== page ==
The Lawyer’s No Sweat Guide to Answering “What Are Your Salary Expectations?”

Harrison Barnes

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Summary: Salary may be one of the most important aspects of the job interview process. For the attorney, it can not only be costly, it can affect their entire legal career.

  • Many lawyers, especially new associates, are reluctant to negotiate for a better deal in their law firm interviews.
  • Not negotiating will cost you, in both money and reputation; as a lawyer, it can make your interviewer doubt your legal skills.
  • Learn the best practices for how to answer salary questions during the interview process.
  • See a description of the criteria you should use for justifying your counteroffer.

What is your worth, worth?

Who decides your market value: you or the law firm?

Unless you’re a rainmaker or superstar with the directory of clients to rival Heidi Fleiss, and a book of business big enough to float a law firm, most likely that decision will be well beyond your pay grade. For those just out of law school, negotiation may not be the best tactic. For everyone else, you can have a significant role to play in what that number can eventually be. It pays to negotiate.

The salary expectation question: Not negotiating is not an option

No matter who you are and where you are in your career, you should be negotiating. When it comes to haggling a salary, only 37% say they always do and 18% say they never do; 44% say they’ve never broached the subject of a raise even during their performance reviews.

Women are even more unlikely to do so. Only 7% attempted to negotiate their first salary while 57% of men did. (Those who negotiated got an average of a 7% increase.) Interesting to note that women outperform men when negotiating for someone else.

Why are so many not negotiating?


“Master negotiator” and Stanford professor Margaret A. Neale offers some incentive.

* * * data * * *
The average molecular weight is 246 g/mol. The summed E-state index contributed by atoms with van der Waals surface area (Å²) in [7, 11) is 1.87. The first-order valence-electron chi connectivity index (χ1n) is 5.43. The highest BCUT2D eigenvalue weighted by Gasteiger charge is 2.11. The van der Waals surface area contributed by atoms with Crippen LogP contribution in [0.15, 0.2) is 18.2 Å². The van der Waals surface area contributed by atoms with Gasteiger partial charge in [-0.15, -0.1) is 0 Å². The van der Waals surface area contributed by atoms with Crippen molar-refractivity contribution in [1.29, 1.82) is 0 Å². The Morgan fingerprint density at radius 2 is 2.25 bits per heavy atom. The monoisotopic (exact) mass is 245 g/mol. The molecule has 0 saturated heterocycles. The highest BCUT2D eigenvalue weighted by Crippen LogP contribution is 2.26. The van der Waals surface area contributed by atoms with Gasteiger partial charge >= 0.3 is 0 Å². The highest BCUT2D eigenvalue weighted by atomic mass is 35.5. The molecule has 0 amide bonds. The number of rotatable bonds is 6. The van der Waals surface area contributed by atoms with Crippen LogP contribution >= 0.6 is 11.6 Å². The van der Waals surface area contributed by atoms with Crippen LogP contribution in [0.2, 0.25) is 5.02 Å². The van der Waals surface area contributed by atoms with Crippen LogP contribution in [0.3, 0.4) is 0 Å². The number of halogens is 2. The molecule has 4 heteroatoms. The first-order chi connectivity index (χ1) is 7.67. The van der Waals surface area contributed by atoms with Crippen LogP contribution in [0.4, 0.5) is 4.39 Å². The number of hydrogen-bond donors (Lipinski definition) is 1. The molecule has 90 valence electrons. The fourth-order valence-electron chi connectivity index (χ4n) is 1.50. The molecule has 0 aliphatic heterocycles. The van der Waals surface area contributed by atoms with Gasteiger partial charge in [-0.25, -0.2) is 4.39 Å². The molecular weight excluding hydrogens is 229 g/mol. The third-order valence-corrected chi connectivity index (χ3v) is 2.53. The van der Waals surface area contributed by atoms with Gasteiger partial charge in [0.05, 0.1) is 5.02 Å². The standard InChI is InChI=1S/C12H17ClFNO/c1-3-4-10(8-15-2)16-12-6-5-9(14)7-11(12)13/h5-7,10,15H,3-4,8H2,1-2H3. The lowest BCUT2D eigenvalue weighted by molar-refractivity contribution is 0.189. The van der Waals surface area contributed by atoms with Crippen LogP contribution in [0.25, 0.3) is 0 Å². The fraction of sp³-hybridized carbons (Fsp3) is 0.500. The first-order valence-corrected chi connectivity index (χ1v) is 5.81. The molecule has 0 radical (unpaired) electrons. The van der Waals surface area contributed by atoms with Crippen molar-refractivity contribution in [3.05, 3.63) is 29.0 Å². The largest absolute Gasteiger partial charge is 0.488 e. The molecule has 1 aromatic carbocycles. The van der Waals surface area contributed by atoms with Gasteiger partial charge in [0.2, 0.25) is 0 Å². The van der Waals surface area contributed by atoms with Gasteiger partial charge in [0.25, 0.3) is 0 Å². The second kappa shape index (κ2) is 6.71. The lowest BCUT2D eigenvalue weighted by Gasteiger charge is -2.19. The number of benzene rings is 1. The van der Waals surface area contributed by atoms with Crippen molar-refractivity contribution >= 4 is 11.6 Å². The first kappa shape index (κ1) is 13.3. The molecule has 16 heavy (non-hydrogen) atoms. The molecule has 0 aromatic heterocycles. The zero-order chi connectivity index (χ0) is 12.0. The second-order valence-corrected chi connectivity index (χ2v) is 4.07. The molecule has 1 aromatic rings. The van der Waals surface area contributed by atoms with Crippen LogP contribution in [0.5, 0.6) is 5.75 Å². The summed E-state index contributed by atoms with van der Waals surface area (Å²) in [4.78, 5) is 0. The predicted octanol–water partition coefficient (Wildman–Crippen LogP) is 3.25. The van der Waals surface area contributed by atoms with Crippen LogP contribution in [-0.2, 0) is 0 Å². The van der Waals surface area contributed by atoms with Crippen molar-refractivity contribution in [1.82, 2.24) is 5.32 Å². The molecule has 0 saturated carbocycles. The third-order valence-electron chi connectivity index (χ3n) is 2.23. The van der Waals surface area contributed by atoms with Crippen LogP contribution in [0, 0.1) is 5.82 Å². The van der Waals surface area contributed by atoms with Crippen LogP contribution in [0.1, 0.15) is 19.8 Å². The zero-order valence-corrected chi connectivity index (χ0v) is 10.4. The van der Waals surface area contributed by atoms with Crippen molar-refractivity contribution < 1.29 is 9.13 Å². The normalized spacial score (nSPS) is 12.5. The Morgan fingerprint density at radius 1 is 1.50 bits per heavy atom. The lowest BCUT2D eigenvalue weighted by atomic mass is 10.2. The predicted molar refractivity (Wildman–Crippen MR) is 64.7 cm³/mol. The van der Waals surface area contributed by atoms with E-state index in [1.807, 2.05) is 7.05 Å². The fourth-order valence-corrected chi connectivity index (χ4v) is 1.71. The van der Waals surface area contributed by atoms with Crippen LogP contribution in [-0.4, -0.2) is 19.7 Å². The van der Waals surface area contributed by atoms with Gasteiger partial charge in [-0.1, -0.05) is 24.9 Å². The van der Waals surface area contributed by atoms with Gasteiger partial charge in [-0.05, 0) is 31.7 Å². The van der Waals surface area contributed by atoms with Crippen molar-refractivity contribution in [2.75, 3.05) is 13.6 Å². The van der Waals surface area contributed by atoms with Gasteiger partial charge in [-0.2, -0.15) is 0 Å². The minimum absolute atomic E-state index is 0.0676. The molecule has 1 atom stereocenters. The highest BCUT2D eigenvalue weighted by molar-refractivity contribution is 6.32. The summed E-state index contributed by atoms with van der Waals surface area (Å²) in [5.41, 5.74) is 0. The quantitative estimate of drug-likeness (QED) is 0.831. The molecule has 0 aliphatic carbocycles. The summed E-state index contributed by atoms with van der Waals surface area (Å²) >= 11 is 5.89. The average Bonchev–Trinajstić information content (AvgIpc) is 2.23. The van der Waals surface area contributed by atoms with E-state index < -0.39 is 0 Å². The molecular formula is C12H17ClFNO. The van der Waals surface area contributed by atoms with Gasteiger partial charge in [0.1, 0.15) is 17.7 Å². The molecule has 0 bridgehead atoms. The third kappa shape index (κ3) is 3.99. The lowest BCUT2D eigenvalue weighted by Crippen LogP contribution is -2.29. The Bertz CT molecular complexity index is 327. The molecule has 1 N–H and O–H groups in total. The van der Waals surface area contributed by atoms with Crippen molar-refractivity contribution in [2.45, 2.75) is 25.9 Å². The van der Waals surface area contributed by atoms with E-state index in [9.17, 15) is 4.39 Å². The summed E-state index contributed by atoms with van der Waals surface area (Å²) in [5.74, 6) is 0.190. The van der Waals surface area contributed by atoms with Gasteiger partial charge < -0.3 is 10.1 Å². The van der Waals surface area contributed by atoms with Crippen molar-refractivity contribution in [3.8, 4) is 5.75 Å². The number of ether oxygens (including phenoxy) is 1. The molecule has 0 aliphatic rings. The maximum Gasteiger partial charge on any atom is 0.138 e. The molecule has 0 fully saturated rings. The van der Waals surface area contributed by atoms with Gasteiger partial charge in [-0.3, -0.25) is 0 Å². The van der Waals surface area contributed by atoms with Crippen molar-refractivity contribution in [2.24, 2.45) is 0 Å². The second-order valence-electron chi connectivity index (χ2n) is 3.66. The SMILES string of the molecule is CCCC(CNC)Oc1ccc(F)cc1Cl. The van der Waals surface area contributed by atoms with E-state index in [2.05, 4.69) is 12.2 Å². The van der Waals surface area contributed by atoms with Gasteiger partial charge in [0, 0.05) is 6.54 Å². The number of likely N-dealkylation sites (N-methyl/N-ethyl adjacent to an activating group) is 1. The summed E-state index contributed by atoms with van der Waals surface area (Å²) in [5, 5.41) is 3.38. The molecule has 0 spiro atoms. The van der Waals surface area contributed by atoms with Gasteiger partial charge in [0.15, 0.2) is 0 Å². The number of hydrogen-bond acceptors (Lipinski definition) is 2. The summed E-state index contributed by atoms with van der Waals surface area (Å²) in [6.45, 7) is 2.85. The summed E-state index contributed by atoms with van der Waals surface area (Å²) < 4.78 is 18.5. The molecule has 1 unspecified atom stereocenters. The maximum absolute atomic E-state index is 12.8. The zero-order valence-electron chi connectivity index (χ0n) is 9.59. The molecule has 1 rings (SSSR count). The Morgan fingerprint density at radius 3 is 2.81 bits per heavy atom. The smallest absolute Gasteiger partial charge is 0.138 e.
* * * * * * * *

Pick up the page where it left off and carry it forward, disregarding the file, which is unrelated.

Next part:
What you have to lose for not speaking up: Say your salary is $100,000. Your colleague in the same job negotiates their salary for $107,000. You decide that going to the mat for that extra $7,000 isn’t worth risking your job and reputation. If the two of you are treated identically from then on—same incremental raises, bonuses, and so on—and this difference is compounded over your careers, you’ll have to work eight years longer to equal the wealth of your negotiator workmate.

According to a survey from the staffing firm Robert Half, 46% believed they were underpaid, including 37% of those earning salaries of more than $100,000.

Even the Bible says, “You do not have, because you do not ask.”

So, we know why negotiating is important. But how do you do it? What do you say when the salary interview question is asked?

How to answer “the question”

“What are your salary requirements?”

There’s no good answer to that question: Your response will likely be either too high or too low. The law firm may have a wealth of candidates to choose from, and this question is a chance to thin out the herd. A too high number could make the firm apprehensive about your expectations and by offering too low of a number, you’ll only be cheating yourself of your best possible salary.

What’s the expert consensus on how to answer that question? Don’t. (Caveats offered below.)

In not giving an answer, you keep the employer guessing on all fronts—and maybe they’ll find the mystery intriguing. By not offering up specific numbers, you keep yourself from being limited to a particular price bracket.

What does your ego have to say?